The peaceful crowds who gathered when the P.A.C. volunteers arrived at the Sharpeville police station were mercilessly shot down. A wave of indignation and shock swept the country and the world. A spokesman of the United States State Department publicly criticised the South African Government. The press of the Western world reported these events under banner headlines. Protest demonstrations were held in the main capitals of East and West, including India and Egypt. Many countries flew their national flags at half-mast. A flood of protests poured into South Africa.

At the same time the enforcement of Bantu Authorities and betterment schemes had inflamed the people of the Transkei and aroused the Pondos into active opposition. A serious situation had arisen in Eastern Pondoland with Paramount Chief Sigcau and other lesser chiefs fleeing into hiding.

The Government felt shaky. It proclaimed a state of emergency. In dramatic pre-dawn swoops some 2,000 political leaders were arrested and detained under hastily proclaimed emergency regulations without trial. And about 20,000 others were similarly arrested and detained under the notorious section 4 bis of the emergency regulations. Some of the detainees who were held at Modder B died during their detention in circumstances which call for a public inquiry. The fate of these 4 bis detainees remains unknown to this day.

However we must salute the thousands of people who demonstrated through marches and stay-aways against the detentions in Cape Town, Johannesburg, Port Elizabeth and Durban where the political tempo reached a high level. We must also pay tribute to the wives and children of detainees who fearlessly gathered, marched and demanded the unconditional release of their husbands and parents.

For some years prior to this it was known that the Government was seeking an opportunity to ban the A.N.C. Taking advantage of the situation following the massacre at Sharpeville the Government introduced the Unlawful Organisations Bill in Parliament to ban the A.N.C. and the newly emerged P.A.C. Before this Bill became law the emergency was declared and the country-wide arrests took place. At the same time a proclamation was issued banning the publication of New Age and Torch. Delegates will know the attitude of the Government to New Age, which is the fearless exponent of the demands and aspirations of the people of South Africa for democratic rights.

World reaction to this situation may be gauged by the fact that the stock exchange suffered losses amounting to more than twelve hundred million rand. Overseas confidence in South Africa was being dissipated so rapidly that by the end of July the Government was compelled to announce the lifting of the emergency. In fact the emergency was lifted on the 31st August 1961. But the ban on the A.N.C. must be viewed as a major blow against the Congress Alliance with intent by the authorities to weaken and cripple the alliance. It is a denial of the freedom of association and expression. We must strive for the lifting of the ban and the repeal of the Unlawful Organisations Act.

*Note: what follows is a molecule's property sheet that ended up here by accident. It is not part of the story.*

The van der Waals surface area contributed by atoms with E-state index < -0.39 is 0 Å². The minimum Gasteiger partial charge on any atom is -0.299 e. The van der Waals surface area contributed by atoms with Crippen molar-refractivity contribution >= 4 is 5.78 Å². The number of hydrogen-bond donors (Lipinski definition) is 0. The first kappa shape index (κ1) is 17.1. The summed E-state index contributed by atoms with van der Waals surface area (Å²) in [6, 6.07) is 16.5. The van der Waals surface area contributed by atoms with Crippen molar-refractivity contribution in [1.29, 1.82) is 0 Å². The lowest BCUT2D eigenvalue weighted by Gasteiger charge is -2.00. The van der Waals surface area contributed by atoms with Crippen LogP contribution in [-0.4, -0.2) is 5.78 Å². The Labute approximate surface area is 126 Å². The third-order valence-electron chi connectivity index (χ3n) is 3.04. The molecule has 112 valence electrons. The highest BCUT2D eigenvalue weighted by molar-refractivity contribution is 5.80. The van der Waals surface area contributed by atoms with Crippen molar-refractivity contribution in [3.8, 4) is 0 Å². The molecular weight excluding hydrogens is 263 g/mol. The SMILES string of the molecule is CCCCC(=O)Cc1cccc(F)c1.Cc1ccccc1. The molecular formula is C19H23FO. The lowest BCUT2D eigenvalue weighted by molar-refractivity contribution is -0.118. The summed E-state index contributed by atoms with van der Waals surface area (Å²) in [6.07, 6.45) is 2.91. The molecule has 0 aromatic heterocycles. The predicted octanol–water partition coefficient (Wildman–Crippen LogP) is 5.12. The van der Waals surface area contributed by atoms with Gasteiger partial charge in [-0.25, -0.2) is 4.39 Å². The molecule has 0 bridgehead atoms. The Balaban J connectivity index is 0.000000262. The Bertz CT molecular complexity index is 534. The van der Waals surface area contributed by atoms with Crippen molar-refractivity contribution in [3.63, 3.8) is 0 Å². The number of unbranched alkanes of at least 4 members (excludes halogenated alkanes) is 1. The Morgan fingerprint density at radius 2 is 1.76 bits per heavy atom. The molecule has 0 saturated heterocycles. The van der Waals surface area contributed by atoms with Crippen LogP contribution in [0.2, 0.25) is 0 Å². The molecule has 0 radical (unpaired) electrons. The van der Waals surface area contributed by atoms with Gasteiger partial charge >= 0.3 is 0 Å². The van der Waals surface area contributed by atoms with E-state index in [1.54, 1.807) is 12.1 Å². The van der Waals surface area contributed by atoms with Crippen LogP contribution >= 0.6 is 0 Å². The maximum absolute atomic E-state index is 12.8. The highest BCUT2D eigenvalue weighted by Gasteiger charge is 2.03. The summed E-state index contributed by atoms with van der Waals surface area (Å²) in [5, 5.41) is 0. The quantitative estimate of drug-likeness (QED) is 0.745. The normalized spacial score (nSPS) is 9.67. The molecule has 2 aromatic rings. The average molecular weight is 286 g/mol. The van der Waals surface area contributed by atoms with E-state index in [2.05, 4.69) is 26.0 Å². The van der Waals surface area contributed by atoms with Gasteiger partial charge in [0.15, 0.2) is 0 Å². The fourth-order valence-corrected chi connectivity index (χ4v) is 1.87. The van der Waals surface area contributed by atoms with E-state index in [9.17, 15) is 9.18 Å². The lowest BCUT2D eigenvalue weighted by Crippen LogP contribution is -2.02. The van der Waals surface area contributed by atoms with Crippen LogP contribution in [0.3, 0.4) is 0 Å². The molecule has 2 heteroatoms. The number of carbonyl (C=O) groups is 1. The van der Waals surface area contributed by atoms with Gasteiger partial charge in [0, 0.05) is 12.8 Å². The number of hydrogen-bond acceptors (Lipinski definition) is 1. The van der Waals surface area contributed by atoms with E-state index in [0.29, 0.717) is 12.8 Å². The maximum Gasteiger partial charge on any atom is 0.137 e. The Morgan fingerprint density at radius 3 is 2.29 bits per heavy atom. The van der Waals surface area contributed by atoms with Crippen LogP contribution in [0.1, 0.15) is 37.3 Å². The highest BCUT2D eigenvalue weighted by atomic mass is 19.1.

Before the end of the emergency the Government announced that a referendum would be held on the question of the Republic. It appears certain that the leaders of the Nationalist Party were of the opinion that the conditions flowing from the state of emergency had rendered favourable their chances of obtaining a victory in such a referendum. Finally the date for polling was fixed for the 5th of October 1960. And the expected majority was obtained for a Republic.


Immediately after the announcement of the referendum results Dr. Jan Steytler, leader of the Progressive Party whose programme provides for the convening of a national convention as one of the first acts following a Progressive Party election victory, now called for a national convention to determine the constitutional principles of the proposed Republic.

In similar fashion the Liberal Party called for a convention though it is even now not quite clear whether a national convention or provincial convention is visualised. At the present time we are not certain that the Progressive Party still adheres to its demand for a national convention. In the Republican referendum only whites of 18 years of age and upwards voted. The non-white peoples do not enjoy the parliamentary franchise. Consequently they had no say in the making of the decision as to whether South Africa should or should not be a Republic. What is even more important is they are not represented in Parliament and therefore will play no part there in the framing of the Republican constitution.

In this situation the Interdenominational African Ministers' Federation issued a public call for a national convention which would formulate the principles upon which a Republican constitution should be based, with the participation of the representatives of all the peoples of South Africa. At about the same time, our president publicly made a similar plea and Chief A. J. Luthuli called for a conference of the African people to consider this question.